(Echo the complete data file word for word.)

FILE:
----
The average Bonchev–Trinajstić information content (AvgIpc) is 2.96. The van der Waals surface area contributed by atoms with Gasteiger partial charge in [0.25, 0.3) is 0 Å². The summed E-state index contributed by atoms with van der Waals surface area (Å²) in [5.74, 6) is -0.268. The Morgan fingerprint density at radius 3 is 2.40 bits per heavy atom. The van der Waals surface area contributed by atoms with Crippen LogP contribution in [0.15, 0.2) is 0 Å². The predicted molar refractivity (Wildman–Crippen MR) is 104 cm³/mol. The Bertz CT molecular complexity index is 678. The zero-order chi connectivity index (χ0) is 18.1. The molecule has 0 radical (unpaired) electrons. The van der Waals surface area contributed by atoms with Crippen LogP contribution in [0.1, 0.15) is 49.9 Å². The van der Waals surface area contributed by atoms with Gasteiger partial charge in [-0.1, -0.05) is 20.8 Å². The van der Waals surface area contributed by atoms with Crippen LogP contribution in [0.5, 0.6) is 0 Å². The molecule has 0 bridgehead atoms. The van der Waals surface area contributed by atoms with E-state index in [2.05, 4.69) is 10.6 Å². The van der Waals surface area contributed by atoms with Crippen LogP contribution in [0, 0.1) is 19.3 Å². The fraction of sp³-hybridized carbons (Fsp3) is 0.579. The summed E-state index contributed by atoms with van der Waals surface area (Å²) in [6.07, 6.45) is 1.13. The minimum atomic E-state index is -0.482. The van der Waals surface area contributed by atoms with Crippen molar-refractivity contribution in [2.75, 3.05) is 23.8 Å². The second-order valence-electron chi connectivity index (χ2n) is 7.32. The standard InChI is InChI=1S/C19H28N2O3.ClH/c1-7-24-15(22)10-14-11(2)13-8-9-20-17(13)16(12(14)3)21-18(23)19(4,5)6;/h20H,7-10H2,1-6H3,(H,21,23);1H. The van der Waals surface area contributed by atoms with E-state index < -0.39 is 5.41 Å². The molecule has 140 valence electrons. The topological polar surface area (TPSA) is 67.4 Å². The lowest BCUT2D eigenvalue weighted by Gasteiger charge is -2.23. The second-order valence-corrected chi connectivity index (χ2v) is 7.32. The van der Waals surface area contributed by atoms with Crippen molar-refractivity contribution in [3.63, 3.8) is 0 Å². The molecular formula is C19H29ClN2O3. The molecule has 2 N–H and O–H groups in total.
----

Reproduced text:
The average Bonchev–Trinajstić information content (AvgIpc) is 2.96. The van der Waals surface area contributed by atoms with Gasteiger partial charge in [0.25, 0.3) is 0 Å². The summed E-state index contributed by atoms with van der Waals surface area (Å²) in [5.74, 6) is -0.268. The Morgan fingerprint density at radius 3 is 2.40 bits per heavy atom. The van der Waals surface area contributed by atoms with Crippen LogP contribution in [0.15, 0.2) is 0 Å². The predicted molar refractivity (Wildman–Crippen MR) is 104 cm³/mol. The Bertz CT molecular complexity index is 678. The zero-order chi connectivity index (χ0) is 18.1. The molecule has 0 radical (unpaired) electrons. The van der Waals surface area contributed by atoms with Crippen LogP contribution in [0.1, 0.15) is 49.9 Å². The van der Waals surface area contributed by atoms with Gasteiger partial charge in [-0.1, -0.05) is 20.8 Å². The van der Waals surface area contributed by atoms with Crippen LogP contribution in [0.5, 0.6) is 0 Å². The molecule has 0 bridgehead atoms. The van der Waals surface area contributed by atoms with E-state index in [2.05, 4.69) is 10.6 Å². The van der Waals surface area contributed by atoms with Crippen LogP contribution in [0, 0.1) is 19.3 Å². The fraction of sp³-hybridized carbons (Fsp3) is 0.579. The summed E-state index contributed by atoms with van der Waals surface area (Å²) in [6.07, 6.45) is 1.13. The minimum atomic E-state index is -0.482. The van der Waals surface area contributed by atoms with Crippen molar-refractivity contribution in [2.75, 3.05) is 23.8 Å². The second-order valence-electron chi connectivity index (χ2n) is 7.32. The standard InChI is InChI=1S/C19H28N2O3.ClH/c1-7-24-15(22)10-14-11(2)13-8-9-20-17(13)16(12(14)3)21-18(23)19(4,5)6;/h20H,7-10H2,1-6H3,(H,21,23);1H. The van der Waals surface area contributed by atoms with E-state index < -0.39 is 5.41 Å². The molecule has 140 valence electrons. The topological polar surface area (TPSA) is 67.4 Å². The lowest BCUT2D eigenvalue weighted by Gasteiger charge is -2.23. The second-order valence-corrected chi connectivity index (χ2v) is 7.32. The van der Waals surface area contributed by atoms with Crippen molar-refractivity contribution in [3.63, 3.8) is 0 Å². The molecular formula is C19H29ClN2O3. The molecule has 2 N–H and O–H groups in total.